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Hot Stock Minute

The headlines across the country scream “disappointing jobs report”, “weak job creation in January”, you get the idea. And those headlines are not wrong. The economy added 113,000 jobs in the month of January, fewer than the 189,000 Wall Street was expecting. The unemployment rate ticked down 0.1% to 6.6% from December, in line with expectations. But there was some good news in the report as well. The Hot Stock Minute team dove into the report, beyond the screaming headline numbers to find out where the jobs are in this country. And some of the answers are encouraging.

Where the jobs are

For instance, a surprisingly strong 48,000 jobs were added in construction. Surprising in part because of the frigid temperatures carried across the country by the polar vortex in the month of January. That rebound from a decline of 22,000 in December is also surprisingly encouraging because construction recently has suffered one of the highest unemployment rates of any industry at more than 11%. A recent projection from the Labor Department offered more good news for the industry. Construction is one of two industries projected to be the fastest-growing in the next decade thanks to a very long-awaited resurgence in the housing market.

The other industry expected to enjoy the fastest growth in the next ten years is healthcare. As the U.S. population ages, their needs for healthcare services will increase and drive more need for healthcare workers.

The metropolitan areas of the country with the lowest unemployment are Bismarck, North Dakota, Logan, Utah-Idaho and Midland, Texas. All three have unemployment rates of 2.8%. That is not a misprint. They have unemployment rates of 2.8%, well below the new national average of 6.6%.

Based on the regions in question, it would be easy to assume those low employment rates are due to jobs in the energy space, but that’s not the whole story. North Dakota has seen a recent oil boom thanks to drilling in the Bakken formation, but the good fortune in North Dakota reaches far beyond the areas where drilling is concentrated. A recent survey from the Census Department found that North Dakota is seeing the most widespread increase in median income and those gains are not just centered in the areas where the oil drills are, but across the state.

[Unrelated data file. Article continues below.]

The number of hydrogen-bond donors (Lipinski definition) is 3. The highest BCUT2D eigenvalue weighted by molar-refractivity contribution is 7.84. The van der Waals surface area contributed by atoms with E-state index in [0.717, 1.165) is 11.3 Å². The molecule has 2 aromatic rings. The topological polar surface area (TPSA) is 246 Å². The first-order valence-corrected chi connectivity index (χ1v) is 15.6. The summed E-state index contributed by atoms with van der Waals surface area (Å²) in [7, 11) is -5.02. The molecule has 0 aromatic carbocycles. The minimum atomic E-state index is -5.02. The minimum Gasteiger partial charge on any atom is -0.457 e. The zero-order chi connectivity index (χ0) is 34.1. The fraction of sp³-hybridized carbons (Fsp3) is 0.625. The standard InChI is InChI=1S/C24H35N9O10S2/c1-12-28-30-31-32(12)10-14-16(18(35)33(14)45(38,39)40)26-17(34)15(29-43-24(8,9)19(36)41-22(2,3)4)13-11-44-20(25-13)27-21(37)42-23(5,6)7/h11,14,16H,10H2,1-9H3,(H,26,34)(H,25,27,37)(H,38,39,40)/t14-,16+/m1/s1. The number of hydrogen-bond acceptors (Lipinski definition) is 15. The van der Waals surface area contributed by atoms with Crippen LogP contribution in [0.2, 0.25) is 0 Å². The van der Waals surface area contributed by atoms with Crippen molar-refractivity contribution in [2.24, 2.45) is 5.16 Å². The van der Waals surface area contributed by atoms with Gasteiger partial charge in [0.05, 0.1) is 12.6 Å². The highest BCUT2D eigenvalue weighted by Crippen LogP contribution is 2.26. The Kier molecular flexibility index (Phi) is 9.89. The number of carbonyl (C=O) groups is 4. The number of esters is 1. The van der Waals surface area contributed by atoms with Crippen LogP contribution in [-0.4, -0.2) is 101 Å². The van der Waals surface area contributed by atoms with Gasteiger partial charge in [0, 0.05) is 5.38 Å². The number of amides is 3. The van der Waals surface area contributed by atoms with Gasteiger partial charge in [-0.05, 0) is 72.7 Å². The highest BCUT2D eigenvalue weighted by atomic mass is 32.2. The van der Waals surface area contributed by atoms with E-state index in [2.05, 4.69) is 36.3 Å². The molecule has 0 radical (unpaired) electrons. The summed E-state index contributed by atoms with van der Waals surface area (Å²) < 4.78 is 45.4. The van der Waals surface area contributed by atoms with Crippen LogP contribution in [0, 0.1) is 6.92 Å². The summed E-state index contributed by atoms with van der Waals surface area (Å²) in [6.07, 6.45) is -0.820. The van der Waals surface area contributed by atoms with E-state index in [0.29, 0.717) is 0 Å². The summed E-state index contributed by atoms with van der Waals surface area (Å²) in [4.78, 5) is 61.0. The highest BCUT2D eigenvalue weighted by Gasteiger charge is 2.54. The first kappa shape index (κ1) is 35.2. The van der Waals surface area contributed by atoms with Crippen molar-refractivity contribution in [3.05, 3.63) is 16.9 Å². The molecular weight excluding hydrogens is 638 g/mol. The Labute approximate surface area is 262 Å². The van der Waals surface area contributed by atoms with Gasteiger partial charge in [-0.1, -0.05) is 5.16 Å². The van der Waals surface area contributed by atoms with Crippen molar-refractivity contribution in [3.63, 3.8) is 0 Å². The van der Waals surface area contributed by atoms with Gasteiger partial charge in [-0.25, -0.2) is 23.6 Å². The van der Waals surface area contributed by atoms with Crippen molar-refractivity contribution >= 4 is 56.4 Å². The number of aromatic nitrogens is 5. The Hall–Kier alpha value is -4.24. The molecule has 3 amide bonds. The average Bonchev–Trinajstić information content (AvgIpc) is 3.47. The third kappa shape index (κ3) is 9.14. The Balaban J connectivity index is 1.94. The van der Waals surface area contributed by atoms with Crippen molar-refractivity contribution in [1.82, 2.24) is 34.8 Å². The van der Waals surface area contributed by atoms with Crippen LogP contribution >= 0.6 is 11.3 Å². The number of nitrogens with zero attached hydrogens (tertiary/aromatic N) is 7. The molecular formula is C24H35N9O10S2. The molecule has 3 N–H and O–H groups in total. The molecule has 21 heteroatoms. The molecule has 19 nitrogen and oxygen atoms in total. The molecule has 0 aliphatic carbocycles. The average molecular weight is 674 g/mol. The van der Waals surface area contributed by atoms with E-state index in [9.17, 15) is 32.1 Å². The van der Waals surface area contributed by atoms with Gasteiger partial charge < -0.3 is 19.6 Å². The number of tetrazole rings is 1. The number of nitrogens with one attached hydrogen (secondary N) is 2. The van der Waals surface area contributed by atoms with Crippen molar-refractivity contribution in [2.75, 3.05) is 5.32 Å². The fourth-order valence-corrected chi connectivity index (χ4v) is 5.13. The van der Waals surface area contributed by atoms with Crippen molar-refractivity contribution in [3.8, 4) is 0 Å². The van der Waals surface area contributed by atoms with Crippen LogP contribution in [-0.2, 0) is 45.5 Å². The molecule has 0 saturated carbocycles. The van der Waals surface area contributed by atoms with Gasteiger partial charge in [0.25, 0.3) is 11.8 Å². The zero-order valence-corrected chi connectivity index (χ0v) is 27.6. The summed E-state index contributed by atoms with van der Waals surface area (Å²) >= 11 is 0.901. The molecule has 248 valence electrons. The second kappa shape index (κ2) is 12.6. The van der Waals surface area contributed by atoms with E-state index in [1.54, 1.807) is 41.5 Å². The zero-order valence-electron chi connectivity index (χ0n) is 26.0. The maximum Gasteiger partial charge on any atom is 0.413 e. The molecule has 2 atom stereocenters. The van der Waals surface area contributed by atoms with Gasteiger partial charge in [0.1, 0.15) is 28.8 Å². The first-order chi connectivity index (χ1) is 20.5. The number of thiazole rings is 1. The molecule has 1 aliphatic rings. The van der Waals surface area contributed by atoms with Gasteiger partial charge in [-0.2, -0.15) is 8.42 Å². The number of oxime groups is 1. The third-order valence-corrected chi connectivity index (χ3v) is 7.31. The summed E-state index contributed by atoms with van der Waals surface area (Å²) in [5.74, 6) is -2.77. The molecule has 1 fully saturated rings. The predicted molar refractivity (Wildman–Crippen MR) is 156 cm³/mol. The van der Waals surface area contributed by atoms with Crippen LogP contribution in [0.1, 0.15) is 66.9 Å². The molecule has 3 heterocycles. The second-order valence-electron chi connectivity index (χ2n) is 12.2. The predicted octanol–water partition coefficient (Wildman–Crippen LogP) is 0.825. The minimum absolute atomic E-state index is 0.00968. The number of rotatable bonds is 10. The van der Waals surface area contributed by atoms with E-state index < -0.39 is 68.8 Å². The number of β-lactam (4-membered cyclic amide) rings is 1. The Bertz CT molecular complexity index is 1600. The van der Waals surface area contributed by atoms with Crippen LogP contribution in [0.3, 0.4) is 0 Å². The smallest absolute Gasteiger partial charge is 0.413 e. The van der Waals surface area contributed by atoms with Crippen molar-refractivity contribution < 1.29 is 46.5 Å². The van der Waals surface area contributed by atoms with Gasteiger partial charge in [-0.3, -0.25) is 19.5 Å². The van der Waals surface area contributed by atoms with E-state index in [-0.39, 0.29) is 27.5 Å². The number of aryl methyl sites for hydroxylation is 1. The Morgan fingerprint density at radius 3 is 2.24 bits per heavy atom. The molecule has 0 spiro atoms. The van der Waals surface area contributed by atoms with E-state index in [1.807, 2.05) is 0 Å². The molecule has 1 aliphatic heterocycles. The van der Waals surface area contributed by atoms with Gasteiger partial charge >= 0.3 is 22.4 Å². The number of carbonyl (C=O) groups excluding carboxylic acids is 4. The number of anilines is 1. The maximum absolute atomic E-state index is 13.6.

In the Logan, Utah and Idaho metropolitan area, production jobs rank as some of the most common jobs. Those include the jobs, such as machinists and welders, that many assume are dying in this country. Healthcare, construction and energy extraction jobs are also in the top ten in the Logan area. Seemingly in support of the Labor Department’s upbeat outlook for healthcare workers, all three of the lowest unemployment areas have large employers in healthcare.

Where the jobs are… not

On the other side of the coin, the areas with the highest unemployment rates also share similar industries. Yuma, Arizona has far and away the highest unemployment rate of any metropolitan area in country at more than 27%. Next in line is El Centro, California at 22.5% and Merced, California at 14.2%, according to BLS.gov.

Many of the largest employers in Merced, as expected, are in agriculture, according to California’s Employment Development Department. In contrast to Merced, El Centro’s largest employers are much more varied, including several hospital centers, clinics and local, state and federal government offices, along with some food companies. Despite the diversity of industry, El Centro ranks in the top three metro areas when it comes to high unemployment.

While Yuma, Arizona is home to two of the nation’s major military installations, it is also responsible for supplying 80% of the United States’ winter, leafy vegetables according to the Greater Yuma Economic Development Corp, illustrating just how much the area’s economy depends on farming.

Good news, bad news for jobs and the economy

So, while the number of jobs created in January was disappointing, there were a few bright spots and some indications as to where jobs may be added in the not-too-distance future.